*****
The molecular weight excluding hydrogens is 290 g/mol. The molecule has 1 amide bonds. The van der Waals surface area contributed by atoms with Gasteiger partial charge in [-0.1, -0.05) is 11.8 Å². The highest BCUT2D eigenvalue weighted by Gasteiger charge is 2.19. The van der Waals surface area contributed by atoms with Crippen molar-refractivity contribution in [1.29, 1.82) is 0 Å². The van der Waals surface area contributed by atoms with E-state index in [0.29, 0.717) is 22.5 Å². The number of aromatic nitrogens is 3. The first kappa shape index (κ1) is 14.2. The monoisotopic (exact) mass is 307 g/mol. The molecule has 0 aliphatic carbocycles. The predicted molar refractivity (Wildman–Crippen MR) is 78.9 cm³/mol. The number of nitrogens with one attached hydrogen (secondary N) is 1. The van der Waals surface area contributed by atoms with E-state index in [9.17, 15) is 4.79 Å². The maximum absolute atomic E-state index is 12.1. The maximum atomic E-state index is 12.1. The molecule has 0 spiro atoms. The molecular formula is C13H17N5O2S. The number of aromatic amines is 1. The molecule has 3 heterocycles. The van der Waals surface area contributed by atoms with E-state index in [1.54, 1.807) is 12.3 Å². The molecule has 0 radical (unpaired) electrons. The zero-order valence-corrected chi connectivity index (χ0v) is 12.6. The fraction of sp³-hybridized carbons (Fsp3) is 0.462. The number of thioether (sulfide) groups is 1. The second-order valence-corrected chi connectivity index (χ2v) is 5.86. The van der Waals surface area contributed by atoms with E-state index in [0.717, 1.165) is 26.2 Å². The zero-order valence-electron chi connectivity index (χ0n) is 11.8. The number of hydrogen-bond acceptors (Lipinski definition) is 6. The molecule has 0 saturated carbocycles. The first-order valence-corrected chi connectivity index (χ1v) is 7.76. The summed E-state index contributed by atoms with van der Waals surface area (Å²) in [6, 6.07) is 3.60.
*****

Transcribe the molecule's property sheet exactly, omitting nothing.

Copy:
The molecular weight excluding hydrogens is 290 g/mol. The molecule has 1 amide bonds. The van der Waals surface area contributed by atoms with Gasteiger partial charge in [-0.1, -0.05) is 11.8 Å². The highest BCUT2D eigenvalue weighted by Gasteiger charge is 2.19. The van der Waals surface area contributed by atoms with Crippen molar-refractivity contribution in [1.29, 1.82) is 0 Å². The van der Waals surface area contributed by atoms with E-state index in [0.29, 0.717) is 22.5 Å². The number of aromatic nitrogens is 3. The first kappa shape index (κ1) is 14.2. The monoisotopic (exact) mass is 307 g/mol. The molecule has 0 aliphatic carbocycles. The predicted molar refractivity (Wildman–Crippen MR) is 78.9 cm³/mol. The number of nitrogens with one attached hydrogen (secondary N) is 1. The van der Waals surface area contributed by atoms with E-state index in [9.17, 15) is 4.79 Å². The maximum absolute atomic E-state index is 12.1. The maximum atomic E-state index is 12.1. The molecule has 0 spiro atoms. The molecular formula is C13H17N5O2S. The number of aromatic amines is 1. The molecule has 3 heterocycles. The van der Waals surface area contributed by atoms with E-state index in [1.54, 1.807) is 12.3 Å². The molecule has 0 radical (unpaired) electrons. The zero-order valence-corrected chi connectivity index (χ0v) is 12.6. The fraction of sp³-hybridized carbons (Fsp3) is 0.462. The number of thioether (sulfide) groups is 1. The second-order valence-corrected chi connectivity index (χ2v) is 5.86. The van der Waals surface area contributed by atoms with E-state index in [0.717, 1.165) is 26.2 Å². The zero-order valence-electron chi connectivity index (χ0n) is 11.8. The number of hydrogen-bond acceptors (Lipinski definition) is 6. The molecule has 0 saturated carbocycles. The first-order valence-corrected chi connectivity index (χ1v) is 7.76. The summed E-state index contributed by atoms with van der Waals surface area (Å²) in [6, 6.07) is 3.60.